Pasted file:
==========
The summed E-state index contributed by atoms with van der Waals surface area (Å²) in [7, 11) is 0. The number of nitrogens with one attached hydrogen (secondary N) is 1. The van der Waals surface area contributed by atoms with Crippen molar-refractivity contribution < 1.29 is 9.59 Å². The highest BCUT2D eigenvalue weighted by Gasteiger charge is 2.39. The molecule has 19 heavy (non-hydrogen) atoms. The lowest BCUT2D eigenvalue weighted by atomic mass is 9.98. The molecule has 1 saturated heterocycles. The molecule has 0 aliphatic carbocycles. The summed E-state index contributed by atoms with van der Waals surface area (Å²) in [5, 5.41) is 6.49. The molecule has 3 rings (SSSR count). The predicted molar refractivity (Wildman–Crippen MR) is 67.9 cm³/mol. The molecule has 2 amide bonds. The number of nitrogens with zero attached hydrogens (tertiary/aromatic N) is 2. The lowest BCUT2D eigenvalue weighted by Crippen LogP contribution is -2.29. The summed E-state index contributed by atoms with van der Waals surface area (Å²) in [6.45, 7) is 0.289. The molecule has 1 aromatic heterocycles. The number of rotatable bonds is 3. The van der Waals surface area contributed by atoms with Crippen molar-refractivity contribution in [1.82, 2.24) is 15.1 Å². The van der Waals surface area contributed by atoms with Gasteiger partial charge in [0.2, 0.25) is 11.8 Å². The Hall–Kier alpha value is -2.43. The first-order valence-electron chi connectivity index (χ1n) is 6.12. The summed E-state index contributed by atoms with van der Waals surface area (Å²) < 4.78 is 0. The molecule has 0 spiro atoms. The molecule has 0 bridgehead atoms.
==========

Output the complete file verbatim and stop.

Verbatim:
The summed E-state index contributed by atoms with van der Waals surface area (Å²) in [7, 11) is 0. The number of nitrogens with one attached hydrogen (secondary N) is 1. The van der Waals surface area contributed by atoms with Crippen molar-refractivity contribution < 1.29 is 9.59 Å². The highest BCUT2D eigenvalue weighted by Gasteiger charge is 2.39. The molecule has 19 heavy (non-hydrogen) atoms. The lowest BCUT2D eigenvalue weighted by atomic mass is 9.98. The molecule has 1 saturated heterocycles. The molecule has 0 aliphatic carbocycles. The summed E-state index contributed by atoms with van der Waals surface area (Å²) in [5, 5.41) is 6.49. The molecule has 3 rings (SSSR count). The predicted molar refractivity (Wildman–Crippen MR) is 67.9 cm³/mol. The molecule has 2 amide bonds. The number of nitrogens with zero attached hydrogens (tertiary/aromatic N) is 2. The lowest BCUT2D eigenvalue weighted by Crippen LogP contribution is -2.29. The summed E-state index contributed by atoms with van der Waals surface area (Å²) in [6.45, 7) is 0.289. The molecule has 1 aromatic heterocycles. The number of rotatable bonds is 3. The van der Waals surface area contributed by atoms with Crippen molar-refractivity contribution in [1.82, 2.24) is 15.1 Å². The van der Waals surface area contributed by atoms with Gasteiger partial charge in [0.2, 0.25) is 11.8 Å². The Hall–Kier alpha value is -2.43. The first-order valence-electron chi connectivity index (χ1n) is 6.12. The summed E-state index contributed by atoms with van der Waals surface area (Å²) < 4.78 is 0. The molecule has 0 spiro atoms. The molecule has 0 bridgehead atoms.